More than 50 years of school desegregation policy could be torn down with the rap of a gavel if the Supreme Court rules against Seattle's voluntary integration "Open Choice" program, which used race as a determination in its high school transfer policy.
The high court is expected to decide in the next few weeks if two cases of voluntary integration are simply helping increase student diversity or disguising the illegal practice of setting racial quotas.
The two cases, Parents in Community Schools v Seattle School District and Meredith v Jefferson County (Kentucky) Public Schools challenge the constitutionality of race-based admissions policies in America's public schools.
In both cases, parents and representatives of White students have sued school districts after their children were denied admission to the school of their choice because of their race.
In Seattle, the district's attorney has said race was one of many factors taken into account when a student transferred to a high school not in his or her neighborhood. The intended outcome was to create a better racial balance in the Seattle district's high schools, but race was only used as a last resort when assigning students to many of the district's popular high schools.
The race-based admissions criteria ended in 2002, although its opponents contend the program could be reinstated at any time.
In the Kentucky case, race was used to ensure schools were between 15 and 50 percent Black. The mother in the case, Crystal Meredith, contends her then-elementary- school-aged White son should not have been denied admission to a school close to his home because of the color of his skin.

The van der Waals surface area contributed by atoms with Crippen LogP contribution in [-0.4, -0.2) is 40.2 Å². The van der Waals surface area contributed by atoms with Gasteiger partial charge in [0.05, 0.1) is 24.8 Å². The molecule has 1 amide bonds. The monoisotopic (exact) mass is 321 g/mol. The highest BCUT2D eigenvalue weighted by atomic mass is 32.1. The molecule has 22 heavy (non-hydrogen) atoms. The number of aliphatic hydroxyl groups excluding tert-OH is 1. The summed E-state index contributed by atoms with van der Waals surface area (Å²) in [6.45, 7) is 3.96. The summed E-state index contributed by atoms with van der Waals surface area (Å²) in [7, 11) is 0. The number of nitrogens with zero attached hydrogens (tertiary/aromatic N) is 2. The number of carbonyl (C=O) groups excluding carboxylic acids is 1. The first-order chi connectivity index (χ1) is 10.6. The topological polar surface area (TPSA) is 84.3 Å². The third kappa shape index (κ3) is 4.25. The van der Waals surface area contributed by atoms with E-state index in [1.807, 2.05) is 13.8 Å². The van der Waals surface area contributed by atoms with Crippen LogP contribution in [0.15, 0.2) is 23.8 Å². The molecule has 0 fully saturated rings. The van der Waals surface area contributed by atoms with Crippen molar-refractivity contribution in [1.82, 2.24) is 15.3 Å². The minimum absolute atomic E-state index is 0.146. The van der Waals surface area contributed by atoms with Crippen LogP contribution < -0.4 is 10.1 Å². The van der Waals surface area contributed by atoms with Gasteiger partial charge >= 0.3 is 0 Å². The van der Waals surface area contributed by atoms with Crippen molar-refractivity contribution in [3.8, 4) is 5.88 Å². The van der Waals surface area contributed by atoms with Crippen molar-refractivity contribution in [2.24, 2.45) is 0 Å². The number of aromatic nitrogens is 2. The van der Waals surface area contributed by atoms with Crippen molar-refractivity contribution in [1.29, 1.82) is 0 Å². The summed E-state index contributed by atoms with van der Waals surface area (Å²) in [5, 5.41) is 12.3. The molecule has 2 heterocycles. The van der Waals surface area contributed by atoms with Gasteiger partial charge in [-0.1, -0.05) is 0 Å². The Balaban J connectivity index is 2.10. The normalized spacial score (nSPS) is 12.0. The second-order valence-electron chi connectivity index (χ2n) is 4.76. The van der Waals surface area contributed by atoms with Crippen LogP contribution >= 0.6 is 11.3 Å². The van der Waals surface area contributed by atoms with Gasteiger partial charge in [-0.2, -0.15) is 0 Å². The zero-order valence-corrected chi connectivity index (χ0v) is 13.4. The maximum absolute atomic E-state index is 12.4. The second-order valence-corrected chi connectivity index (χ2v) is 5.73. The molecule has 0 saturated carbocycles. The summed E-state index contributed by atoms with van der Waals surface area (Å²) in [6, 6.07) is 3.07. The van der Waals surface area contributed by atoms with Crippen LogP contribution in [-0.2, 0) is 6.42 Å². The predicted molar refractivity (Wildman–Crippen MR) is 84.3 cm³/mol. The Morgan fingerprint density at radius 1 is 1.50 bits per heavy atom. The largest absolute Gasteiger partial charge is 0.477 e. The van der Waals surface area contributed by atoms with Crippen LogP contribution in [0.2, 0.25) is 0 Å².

While the Court decided favorably in the University of Michigan Law School affirmative action case three years ago, the court now lacks its swing voter, former Justice Sandra Day O'Connor. Her replacement, Justice Samuel Alito, is far more conservative and many supporters of desegregation fear the court will not favor racial admission guidelines.
Marc Morial, president of the National Urban League, has said the court's ruling could lead "to a mass re-segregation" and, in an amicus brief filed last October by the Urban League, Morial warned that it would be a "fallacy to suggest that by not considering race at all – i.e. by ignoring de facto neighborhood segregation – the Seattle School District would somehow be acting in a 'race-neutral' fashion when a return to a school system that does not take race into account would mean that the schools would be distinguished solely by race."
Morial pointed out in a recent editorial, that school districts that have implemented "race neutral" school assignment plans after having used race as a factor have seen a reversal in their integration efforts.
With the U.S. Supreme Court's decision expected in the next few weeks, many experts have come out to highlight this country's continued problem with segregation.
John Brittain, chief counsel and senior deputy director at the Lawyers' Committee for Civil Rights Under Law told media at the Center for American Progress in Washington D.C. two weeks ago that the United States has a long way to go when it comes to solving segregation in our public schools.
"We're more segregated today than we were in 1954," Brittain said. "Especially in urban areas."
The Bush administration has taken the side of the White students' parents.
In a brief filed with the Supreme Court, the Seattle School District defended its use of race as a determining factor in transfer policies.
"The plan has prevented the re-segregation that inevitably would result from the community's segregated housing patterns and that most likely would produce many schools that might be perceived as 'failing,' " the district stated.